The third root of be’rith has a more unusual meaning. According to some scholars, the Hebrew root bara in karat be’rith really means “to break bread” together with someone. This concept is best understood in the Semitic tradition of hospitality and guest protection. According to the Arabian and Bedouin customs, even if someone had been your fierce enemy or a complete stranger, when you invite that person into your home or tent and share bread with him or her, you are duty-bound to defend and protect this guest—even at peril of your own life. This external, physical act of breaking bread together symbolizes an internal, moral commitment that obligates the host to protect his guest. Likewise there are some examples in the Old Testament of special ceremonial meals as a part of covenantal experiences, such as when Abraham paid tithes to Melchizedek and they partook of blessed bread and wine together; when Jacob and his father-in-law made a covenant with each other and ate bread together over a stone altar; and when Moses placed Israel under covenant and then went on the mountain where he, Aaron, and the 70 elders saw God and did eat and drink (see Genesis 14:18, 31:44–54; Exodus 24:7–11). It seems to have been a common pattern in the ancient Near East to eat bread as a symbol of a covenant commitment.

Although we in modern society might find this act of eating bread a bit unusual as a covenant process, it is very much a part of covenant making in the lives of most Latter-day Saints. We renew our covenants weekly as we partake of the bread of the sacrament. The eating of bread may be much closer to covenant making in the ritual sense than we generally think. Among the direct parallels between the performances of sacrifice in the Old Testament and the sacrament in the New Testament, we remember that the important and common peace offering was ritually cut or divided and then eaten by the Levitical Priesthood holders and the Israelites together as a part of their covenant-making and covenant-renewal process. We, as modern covenant Israelites, follow this same procedure as our priests separate or break the bread, representing Christ’s sacrifice, and we eat it together in a covenant-type meal.

In review, a covenant is a binding, solemn agreement between God and man, conditional upon certain stipulations as recorded in the scriptures. To enter into a covenant implies a voluntary, binding process between the covenant parties, often symbolized by some special act, such as eating bread together. As all parties choose to enter into this relationship, they are then committed to adhere to the terms of the contract.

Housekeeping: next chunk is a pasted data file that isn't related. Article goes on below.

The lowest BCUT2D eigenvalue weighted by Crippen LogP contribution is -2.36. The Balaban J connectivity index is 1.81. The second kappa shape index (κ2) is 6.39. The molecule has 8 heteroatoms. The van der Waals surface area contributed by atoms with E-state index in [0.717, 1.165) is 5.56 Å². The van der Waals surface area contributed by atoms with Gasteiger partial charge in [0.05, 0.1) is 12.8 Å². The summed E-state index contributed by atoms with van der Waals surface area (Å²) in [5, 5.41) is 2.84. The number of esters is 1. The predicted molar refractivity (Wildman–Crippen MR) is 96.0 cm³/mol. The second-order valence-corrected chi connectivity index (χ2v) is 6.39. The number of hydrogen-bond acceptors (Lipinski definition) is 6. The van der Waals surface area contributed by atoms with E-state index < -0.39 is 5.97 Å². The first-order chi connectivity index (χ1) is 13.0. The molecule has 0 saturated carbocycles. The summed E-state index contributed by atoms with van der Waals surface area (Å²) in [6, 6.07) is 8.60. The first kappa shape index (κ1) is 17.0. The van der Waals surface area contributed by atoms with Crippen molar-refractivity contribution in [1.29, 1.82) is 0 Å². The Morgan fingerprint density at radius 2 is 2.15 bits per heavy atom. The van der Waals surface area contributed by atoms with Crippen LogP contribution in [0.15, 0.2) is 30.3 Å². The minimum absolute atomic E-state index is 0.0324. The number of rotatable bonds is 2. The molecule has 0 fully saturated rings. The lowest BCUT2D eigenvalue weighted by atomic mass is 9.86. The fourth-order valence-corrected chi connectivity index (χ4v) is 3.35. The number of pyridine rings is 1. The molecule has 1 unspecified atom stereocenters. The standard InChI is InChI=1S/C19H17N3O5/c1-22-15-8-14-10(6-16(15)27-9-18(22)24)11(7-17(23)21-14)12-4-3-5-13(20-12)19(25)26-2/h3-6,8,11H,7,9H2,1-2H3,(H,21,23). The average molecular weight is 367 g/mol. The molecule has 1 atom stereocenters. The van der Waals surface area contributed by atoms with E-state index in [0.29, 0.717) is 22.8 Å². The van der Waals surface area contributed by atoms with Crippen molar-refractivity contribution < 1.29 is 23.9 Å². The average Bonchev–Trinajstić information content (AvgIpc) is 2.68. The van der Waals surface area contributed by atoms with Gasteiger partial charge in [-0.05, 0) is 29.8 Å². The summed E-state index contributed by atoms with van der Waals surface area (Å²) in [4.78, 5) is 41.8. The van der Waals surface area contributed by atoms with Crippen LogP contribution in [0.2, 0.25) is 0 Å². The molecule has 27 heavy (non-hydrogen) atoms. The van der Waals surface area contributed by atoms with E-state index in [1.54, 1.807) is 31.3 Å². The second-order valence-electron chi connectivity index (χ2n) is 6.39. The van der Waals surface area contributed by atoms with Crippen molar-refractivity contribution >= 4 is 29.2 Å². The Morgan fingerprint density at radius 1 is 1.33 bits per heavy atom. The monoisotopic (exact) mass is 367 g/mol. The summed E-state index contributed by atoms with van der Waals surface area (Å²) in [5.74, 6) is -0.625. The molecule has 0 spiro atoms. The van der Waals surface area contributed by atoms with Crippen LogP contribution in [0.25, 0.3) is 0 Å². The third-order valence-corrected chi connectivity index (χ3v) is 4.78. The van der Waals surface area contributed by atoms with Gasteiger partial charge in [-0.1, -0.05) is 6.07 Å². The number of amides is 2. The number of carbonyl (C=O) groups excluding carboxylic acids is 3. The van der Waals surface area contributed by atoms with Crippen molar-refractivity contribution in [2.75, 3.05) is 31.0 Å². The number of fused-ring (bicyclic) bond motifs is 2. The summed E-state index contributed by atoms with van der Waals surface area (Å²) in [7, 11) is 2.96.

What Are the Basic Elements of a Covenant?

In any covenant, certain and constant elements help to define and solidify the commitment relationship between the respective parties. Understanding these elements helps us appreciate the different dimensions of our covenant relationships. The basic elements of a covenant are sixfold, and all six elements are found in the book of Deuteronomy:

First, there is a preamble, prologue, or preface in the covenant contract that introduces the involved parties and the basic nature of the covenant. This introduction simply brings the parties together so they can now enter into their agreement. For example, the first five verses of Deuteronomy 1 review how the Lord and Israel came together as they prepared to enter a covenant relationship (note especially verse 3).

Second, the historical context of the covenant is presented, sometimes in great detail. This may seem unnecessary, but it is in ancient vassal treaties and in many scriptural contexts. Chapters 1 through 4 of Deuteronomy provide this historical context.

Third, the stipulations of the covenant are explained. This “fine print of the contract” is what we usually think of and what we should seriously study when we evaluate any specific covenant. Before we enter into any covenant, we should understand exactly what we are agreeing to. Chapters 5 through 26 of Deuteronomy present general as well as specific stipulations—the major commandments and the particular laws that the Lord expected of Israel.

Fourth, for any covenant to be binding, it must be duly witnessed or, as we say today, “notarized by proper officials.” To solidify the covenant arrangement, a multitude and variety of witnesses are involved. Scattered throughout the last chapters of Deuteronomy we find the following witnesses: Moses, the 70 elders who with him saw God on Mount Sinai, the priests and Levites, a variety of written records, and a special hymn. Indeed, all heaven and earth and various signs and wonders were called forth as special witnesses.